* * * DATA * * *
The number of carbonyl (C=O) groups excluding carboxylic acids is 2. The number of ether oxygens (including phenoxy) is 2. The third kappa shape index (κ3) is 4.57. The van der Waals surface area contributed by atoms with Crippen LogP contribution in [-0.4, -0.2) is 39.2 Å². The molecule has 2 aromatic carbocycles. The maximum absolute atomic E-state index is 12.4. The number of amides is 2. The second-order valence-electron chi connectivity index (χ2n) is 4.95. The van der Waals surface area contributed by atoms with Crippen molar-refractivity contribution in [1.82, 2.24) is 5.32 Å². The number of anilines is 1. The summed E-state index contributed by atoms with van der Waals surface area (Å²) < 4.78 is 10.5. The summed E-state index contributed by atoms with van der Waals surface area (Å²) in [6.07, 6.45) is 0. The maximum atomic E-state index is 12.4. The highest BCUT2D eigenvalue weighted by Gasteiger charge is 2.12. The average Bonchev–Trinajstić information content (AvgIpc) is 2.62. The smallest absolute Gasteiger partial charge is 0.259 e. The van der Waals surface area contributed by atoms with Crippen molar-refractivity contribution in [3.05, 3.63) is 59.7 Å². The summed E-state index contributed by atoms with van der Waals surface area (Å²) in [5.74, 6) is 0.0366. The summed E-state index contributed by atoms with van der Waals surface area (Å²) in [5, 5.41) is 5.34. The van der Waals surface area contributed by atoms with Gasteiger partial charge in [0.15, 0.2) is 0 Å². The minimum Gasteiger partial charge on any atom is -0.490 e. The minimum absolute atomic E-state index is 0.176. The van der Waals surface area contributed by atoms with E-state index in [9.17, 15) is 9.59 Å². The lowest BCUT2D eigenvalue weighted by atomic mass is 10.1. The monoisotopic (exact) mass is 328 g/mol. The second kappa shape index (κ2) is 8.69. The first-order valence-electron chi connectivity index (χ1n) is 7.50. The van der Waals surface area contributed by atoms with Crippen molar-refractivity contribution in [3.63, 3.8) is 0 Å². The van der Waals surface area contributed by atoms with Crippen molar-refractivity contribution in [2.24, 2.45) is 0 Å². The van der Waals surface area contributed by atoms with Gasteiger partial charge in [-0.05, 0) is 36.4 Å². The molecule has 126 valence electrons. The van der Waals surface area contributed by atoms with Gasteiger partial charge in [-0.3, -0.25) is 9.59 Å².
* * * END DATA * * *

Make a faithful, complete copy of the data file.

The number of carbonyl (C=O) groups excluding carboxylic acids is 2. The number of ether oxygens (including phenoxy) is 2. The third kappa shape index (κ3) is 4.57. The van der Waals surface area contributed by atoms with Crippen LogP contribution in [-0.4, -0.2) is 39.2 Å². The molecule has 2 aromatic carbocycles. The maximum absolute atomic E-state index is 12.4. The number of amides is 2. The second-order valence-electron chi connectivity index (χ2n) is 4.95. The van der Waals surface area contributed by atoms with Crippen molar-refractivity contribution in [1.82, 2.24) is 5.32 Å². The number of anilines is 1. The summed E-state index contributed by atoms with van der Waals surface area (Å²) < 4.78 is 10.5. The summed E-state index contributed by atoms with van der Waals surface area (Å²) in [6.07, 6.45) is 0. The maximum atomic E-state index is 12.4. The highest BCUT2D eigenvalue weighted by Gasteiger charge is 2.12. The average Bonchev–Trinajstić information content (AvgIpc) is 2.62. The smallest absolute Gasteiger partial charge is 0.259 e. The van der Waals surface area contributed by atoms with Crippen molar-refractivity contribution in [3.05, 3.63) is 59.7 Å². The summed E-state index contributed by atoms with van der Waals surface area (Å²) in [5.74, 6) is 0.0366. The summed E-state index contributed by atoms with van der Waals surface area (Å²) in [5, 5.41) is 5.34. The van der Waals surface area contributed by atoms with Gasteiger partial charge in [0.15, 0.2) is 0 Å². The minimum Gasteiger partial charge on any atom is -0.490 e. The minimum absolute atomic E-state index is 0.176. The van der Waals surface area contributed by atoms with E-state index in [9.17, 15) is 9.59 Å². The lowest BCUT2D eigenvalue weighted by atomic mass is 10.1. The monoisotopic (exact) mass is 328 g/mol. The second kappa shape index (κ2) is 8.69. The first-order valence-electron chi connectivity index (χ1n) is 7.50. The van der Waals surface area contributed by atoms with Crippen molar-refractivity contribution in [3.63, 3.8) is 0 Å². The van der Waals surface area contributed by atoms with Crippen molar-refractivity contribution in [2.24, 2.45) is 0 Å². The van der Waals surface area contributed by atoms with Gasteiger partial charge in [-0.05, 0) is 36.4 Å². The molecule has 126 valence electrons. The van der Waals surface area contributed by atoms with Gasteiger partial charge in [-0.3, -0.25) is 9.59 Å².